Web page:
Na+ channel mutation that causes both Brugada and long-QT syndrome phenotypes: A simulation study of mechanism

Colleen E Clancy, Yoram Rudy

Research output: Contribution to journalArticle

238 Scopus citations

Abstract

Background - Complex physiological interactions determine the functional consequences of gene abnormalities and make mechanistic interpretation of phenotypes extremely difficult. A recent example is a single mutation in the C terminus of the cardiac Na+ channel, 1795insD. The mutation causes two distinct clinical syndromes, long QT (LQT) and Brugada, leading to life-threatening cardiac arrhythmias. Coexistence of these syndromes is seemingly paradoxical; LQT is associated with enhanced Na+ channel function, and Brugada with reduced function. Methods and Results - Using a computational approach, we demonstrate that the 1795insD mutation exerts variable effects depending on the myocardial substrate. We develop Markov models of the wild-type and 1795insD cardiac Na+ channels. By incorporating the models into a virtual transgenic cell, we elucidate the mechanism by which 1795insD differentially disrupts cellular electrical behavior in epicardial and midmyocardial cell types. We provide a cellular mechanistic basis for the ECG abnormalities observed in patients carrying the 1795insD gene mutation. Conclusions-We demonstrate that the 1795insD mutation can cause both LQT and Brugada syndromes through interaction with the heterogeneous myocardium in a rate-dependent manner. The results highlight the complexity and multiplicity of genotype-phenotype relationships, and the usefulness of computational approaches in establishing a mechanistic link between genetic defects and functional abnormalities.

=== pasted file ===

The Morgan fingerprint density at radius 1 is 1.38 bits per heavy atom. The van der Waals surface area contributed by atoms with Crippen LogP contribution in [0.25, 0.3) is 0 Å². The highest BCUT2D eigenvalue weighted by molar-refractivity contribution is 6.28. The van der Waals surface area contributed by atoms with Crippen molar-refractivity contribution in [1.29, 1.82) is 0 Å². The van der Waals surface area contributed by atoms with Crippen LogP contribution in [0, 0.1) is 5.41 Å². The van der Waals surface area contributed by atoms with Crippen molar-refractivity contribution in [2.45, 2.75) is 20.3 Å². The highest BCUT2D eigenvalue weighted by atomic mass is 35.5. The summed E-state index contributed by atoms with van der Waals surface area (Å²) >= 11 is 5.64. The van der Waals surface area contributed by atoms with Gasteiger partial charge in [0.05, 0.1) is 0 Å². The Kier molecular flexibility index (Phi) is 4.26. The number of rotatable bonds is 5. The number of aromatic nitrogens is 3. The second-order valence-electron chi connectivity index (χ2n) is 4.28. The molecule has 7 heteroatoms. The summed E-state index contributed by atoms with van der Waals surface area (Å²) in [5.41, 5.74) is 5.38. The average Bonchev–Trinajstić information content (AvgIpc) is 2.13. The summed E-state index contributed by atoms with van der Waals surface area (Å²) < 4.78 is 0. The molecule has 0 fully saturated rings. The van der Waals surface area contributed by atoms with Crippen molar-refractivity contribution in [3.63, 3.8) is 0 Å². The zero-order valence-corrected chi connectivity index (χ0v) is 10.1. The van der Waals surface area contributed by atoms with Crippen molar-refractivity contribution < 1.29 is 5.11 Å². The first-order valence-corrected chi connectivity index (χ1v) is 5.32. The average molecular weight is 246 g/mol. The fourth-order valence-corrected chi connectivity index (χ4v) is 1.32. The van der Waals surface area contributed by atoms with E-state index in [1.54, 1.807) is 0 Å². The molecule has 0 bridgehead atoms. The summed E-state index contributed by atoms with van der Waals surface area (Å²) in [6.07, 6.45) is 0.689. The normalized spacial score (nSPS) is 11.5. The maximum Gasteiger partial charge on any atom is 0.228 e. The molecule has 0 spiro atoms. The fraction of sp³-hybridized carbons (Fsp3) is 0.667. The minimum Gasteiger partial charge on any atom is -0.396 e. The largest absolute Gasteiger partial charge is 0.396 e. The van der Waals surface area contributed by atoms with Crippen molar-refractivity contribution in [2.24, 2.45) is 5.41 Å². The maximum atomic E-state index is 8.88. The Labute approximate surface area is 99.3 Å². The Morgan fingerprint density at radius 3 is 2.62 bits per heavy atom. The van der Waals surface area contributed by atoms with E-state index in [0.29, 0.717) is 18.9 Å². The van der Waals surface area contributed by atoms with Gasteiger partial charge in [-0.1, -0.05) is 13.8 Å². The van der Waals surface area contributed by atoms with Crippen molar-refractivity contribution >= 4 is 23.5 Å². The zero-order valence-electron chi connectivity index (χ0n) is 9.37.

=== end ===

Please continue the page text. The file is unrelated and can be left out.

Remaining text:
Original languageEnglish (US)
Pages (from-to)1208-1213
Number of pages6
JournalCirculation
Volume105
Issue number10
DOIs
StatePublished - Mar 12 2002
Externally publishedYes

Keywords

  • Arrhythmia
  • Brugada syndrome
  • Genes
  • Long-QT syndrome
  • Sodium

ASJC Scopus subject areas

  • Physiology
  • Cardiology and Cardiovascular Medicine

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